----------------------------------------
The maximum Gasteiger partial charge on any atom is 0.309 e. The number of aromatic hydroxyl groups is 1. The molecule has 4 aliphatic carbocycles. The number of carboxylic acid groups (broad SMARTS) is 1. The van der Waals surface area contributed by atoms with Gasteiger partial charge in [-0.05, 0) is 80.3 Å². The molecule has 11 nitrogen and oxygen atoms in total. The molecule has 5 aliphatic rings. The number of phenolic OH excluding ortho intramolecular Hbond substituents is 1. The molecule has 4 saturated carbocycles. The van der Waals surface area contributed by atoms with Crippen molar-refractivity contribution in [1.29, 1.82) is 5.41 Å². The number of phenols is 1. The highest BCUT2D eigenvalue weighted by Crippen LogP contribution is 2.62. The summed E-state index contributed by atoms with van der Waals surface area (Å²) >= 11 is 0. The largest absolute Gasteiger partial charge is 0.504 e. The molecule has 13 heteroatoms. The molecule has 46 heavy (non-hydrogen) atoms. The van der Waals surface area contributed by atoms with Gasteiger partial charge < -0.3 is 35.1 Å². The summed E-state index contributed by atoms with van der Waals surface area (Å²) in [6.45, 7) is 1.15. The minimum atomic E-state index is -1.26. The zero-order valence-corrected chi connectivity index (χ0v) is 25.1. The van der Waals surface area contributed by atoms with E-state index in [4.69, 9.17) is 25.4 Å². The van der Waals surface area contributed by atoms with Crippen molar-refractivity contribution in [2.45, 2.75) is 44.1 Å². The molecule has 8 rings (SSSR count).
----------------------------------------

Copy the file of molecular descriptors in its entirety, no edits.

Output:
The maximum Gasteiger partial charge on any atom is 0.309 e. The number of aromatic hydroxyl groups is 1. The molecule has 4 aliphatic carbocycles. The number of carboxylic acid groups (broad SMARTS) is 1. The van der Waals surface area contributed by atoms with Gasteiger partial charge in [-0.05, 0) is 80.3 Å². The molecule has 11 nitrogen and oxygen atoms in total. The molecule has 5 aliphatic rings. The number of phenolic OH excluding ortho intramolecular Hbond substituents is 1. The molecule has 4 saturated carbocycles. The van der Waals surface area contributed by atoms with Crippen molar-refractivity contribution in [1.29, 1.82) is 5.41 Å². The number of phenols is 1. The highest BCUT2D eigenvalue weighted by Crippen LogP contribution is 2.62. The summed E-state index contributed by atoms with van der Waals surface area (Å²) >= 11 is 0. The largest absolute Gasteiger partial charge is 0.504 e. The molecule has 13 heteroatoms. The molecule has 46 heavy (non-hydrogen) atoms. The van der Waals surface area contributed by atoms with Gasteiger partial charge < -0.3 is 35.1 Å². The summed E-state index contributed by atoms with van der Waals surface area (Å²) in [6.45, 7) is 1.15. The minimum atomic E-state index is -1.26. The zero-order valence-corrected chi connectivity index (χ0v) is 25.1. The van der Waals surface area contributed by atoms with E-state index in [4.69, 9.17) is 25.4 Å². The van der Waals surface area contributed by atoms with Crippen molar-refractivity contribution in [2.45, 2.75) is 44.1 Å². The molecule has 8 rings (SSSR count).